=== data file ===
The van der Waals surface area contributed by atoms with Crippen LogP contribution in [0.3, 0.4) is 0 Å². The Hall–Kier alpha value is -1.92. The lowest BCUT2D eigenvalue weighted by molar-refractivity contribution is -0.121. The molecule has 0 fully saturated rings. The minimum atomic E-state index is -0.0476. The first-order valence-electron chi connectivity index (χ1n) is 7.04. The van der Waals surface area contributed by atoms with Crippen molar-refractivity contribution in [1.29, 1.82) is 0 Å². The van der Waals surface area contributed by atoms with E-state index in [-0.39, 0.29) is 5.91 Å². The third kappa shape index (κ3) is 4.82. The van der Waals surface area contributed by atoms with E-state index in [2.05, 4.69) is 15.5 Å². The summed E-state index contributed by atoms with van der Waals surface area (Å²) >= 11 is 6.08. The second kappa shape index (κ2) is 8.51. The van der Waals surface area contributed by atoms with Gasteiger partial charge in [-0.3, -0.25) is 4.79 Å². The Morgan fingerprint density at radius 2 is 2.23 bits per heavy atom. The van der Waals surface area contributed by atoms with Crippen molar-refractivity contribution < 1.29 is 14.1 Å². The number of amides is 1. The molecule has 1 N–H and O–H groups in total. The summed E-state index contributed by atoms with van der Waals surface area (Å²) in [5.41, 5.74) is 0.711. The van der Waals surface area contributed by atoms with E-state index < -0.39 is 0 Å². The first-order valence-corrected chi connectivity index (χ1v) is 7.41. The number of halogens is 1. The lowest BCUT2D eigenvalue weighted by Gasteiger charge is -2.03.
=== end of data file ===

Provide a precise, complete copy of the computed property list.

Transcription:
The van der Waals surface area contributed by atoms with Crippen LogP contribution in [0.3, 0.4) is 0 Å². The Hall–Kier alpha value is -1.92. The lowest BCUT2D eigenvalue weighted by molar-refractivity contribution is -0.121. The molecule has 0 fully saturated rings. The minimum atomic E-state index is -0.0476. The first-order valence-electron chi connectivity index (χ1n) is 7.04. The van der Waals surface area contributed by atoms with Crippen molar-refractivity contribution in [1.29, 1.82) is 0 Å². The van der Waals surface area contributed by atoms with E-state index in [-0.39, 0.29) is 5.91 Å². The third kappa shape index (κ3) is 4.82. The van der Waals surface area contributed by atoms with E-state index in [2.05, 4.69) is 15.5 Å². The summed E-state index contributed by atoms with van der Waals surface area (Å²) >= 11 is 6.08. The second kappa shape index (κ2) is 8.51. The van der Waals surface area contributed by atoms with Gasteiger partial charge in [-0.3, -0.25) is 4.79 Å². The Morgan fingerprint density at radius 2 is 2.23 bits per heavy atom. The van der Waals surface area contributed by atoms with Crippen molar-refractivity contribution < 1.29 is 14.1 Å². The number of amides is 1. The molecule has 1 N–H and O–H groups in total. The summed E-state index contributed by atoms with van der Waals surface area (Å²) in [5.41, 5.74) is 0.711. The van der Waals surface area contributed by atoms with E-state index < -0.39 is 0 Å². The first-order valence-corrected chi connectivity index (χ1v) is 7.41. The number of halogens is 1. The lowest BCUT2D eigenvalue weighted by Gasteiger charge is -2.03.